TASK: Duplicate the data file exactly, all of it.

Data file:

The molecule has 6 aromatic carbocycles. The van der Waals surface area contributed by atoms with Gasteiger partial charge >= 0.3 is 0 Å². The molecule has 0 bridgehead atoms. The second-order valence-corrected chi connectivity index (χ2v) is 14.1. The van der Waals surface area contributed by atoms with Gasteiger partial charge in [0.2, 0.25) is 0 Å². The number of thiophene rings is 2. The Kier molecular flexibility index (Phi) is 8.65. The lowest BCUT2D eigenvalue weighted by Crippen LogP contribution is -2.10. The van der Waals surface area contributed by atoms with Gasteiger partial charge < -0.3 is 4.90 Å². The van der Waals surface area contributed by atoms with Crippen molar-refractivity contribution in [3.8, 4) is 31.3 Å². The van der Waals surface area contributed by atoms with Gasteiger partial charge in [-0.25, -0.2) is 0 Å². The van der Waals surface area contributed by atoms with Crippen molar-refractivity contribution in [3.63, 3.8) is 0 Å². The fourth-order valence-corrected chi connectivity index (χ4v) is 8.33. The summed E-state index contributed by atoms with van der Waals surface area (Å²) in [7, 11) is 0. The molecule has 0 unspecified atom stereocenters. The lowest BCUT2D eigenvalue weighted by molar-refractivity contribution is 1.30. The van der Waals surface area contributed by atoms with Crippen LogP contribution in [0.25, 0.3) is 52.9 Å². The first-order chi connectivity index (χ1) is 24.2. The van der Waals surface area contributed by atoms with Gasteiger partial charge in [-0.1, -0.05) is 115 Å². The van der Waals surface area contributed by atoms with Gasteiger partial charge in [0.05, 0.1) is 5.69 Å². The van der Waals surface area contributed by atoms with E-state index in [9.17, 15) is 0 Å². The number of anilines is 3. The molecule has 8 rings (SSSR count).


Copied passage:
The molecule has 6 aromatic carbocycles. The van der Waals surface area contributed by atoms with Gasteiger partial charge >= 0.3 is 0 Å². The molecule has 0 bridgehead atoms. The second-order valence-corrected chi connectivity index (χ2v) is 14.1. The van der Waals surface area contributed by atoms with Gasteiger partial charge in [0.2, 0.25) is 0 Å². The number of thiophene rings is 2. The Kier molecular flexibility index (Phi) is 8.65. The lowest BCUT2D eigenvalue weighted by Crippen LogP contribution is -2.10. The van der Waals surface area contributed by atoms with Gasteiger partial charge < -0.3 is 4.90 Å². The van der Waals surface area contributed by atoms with Crippen molar-refractivity contribution in [3.8, 4) is 31.3 Å². The van der Waals surface area contributed by atoms with Gasteiger partial charge in [-0.25, -0.2) is 0 Å². The van der Waals surface area contributed by atoms with Crippen molar-refractivity contribution in [3.63, 3.8) is 0 Å². The fourth-order valence-corrected chi connectivity index (χ4v) is 8.33. The summed E-state index contributed by atoms with van der Waals surface area (Å²) in [7, 11) is 0. The molecule has 0 unspecified atom stereocenters. The lowest BCUT2D eigenvalue weighted by molar-refractivity contribution is 1.30. The van der Waals surface area contributed by atoms with Crippen LogP contribution in [0.25, 0.3) is 52.9 Å². The first-order chi connectivity index (χ1) is 24.2. The van der Waals surface area contributed by atoms with Gasteiger partial charge in [-0.1, -0.05) is 115 Å². The van der Waals surface area contributed by atoms with Gasteiger partial charge in [0.05, 0.1) is 5.69 Å². The van der Waals surface area contributed by atoms with E-state index in [9.17, 15) is 0 Å². The number of anilines is 3. The molecule has 8 rings (SSSR count).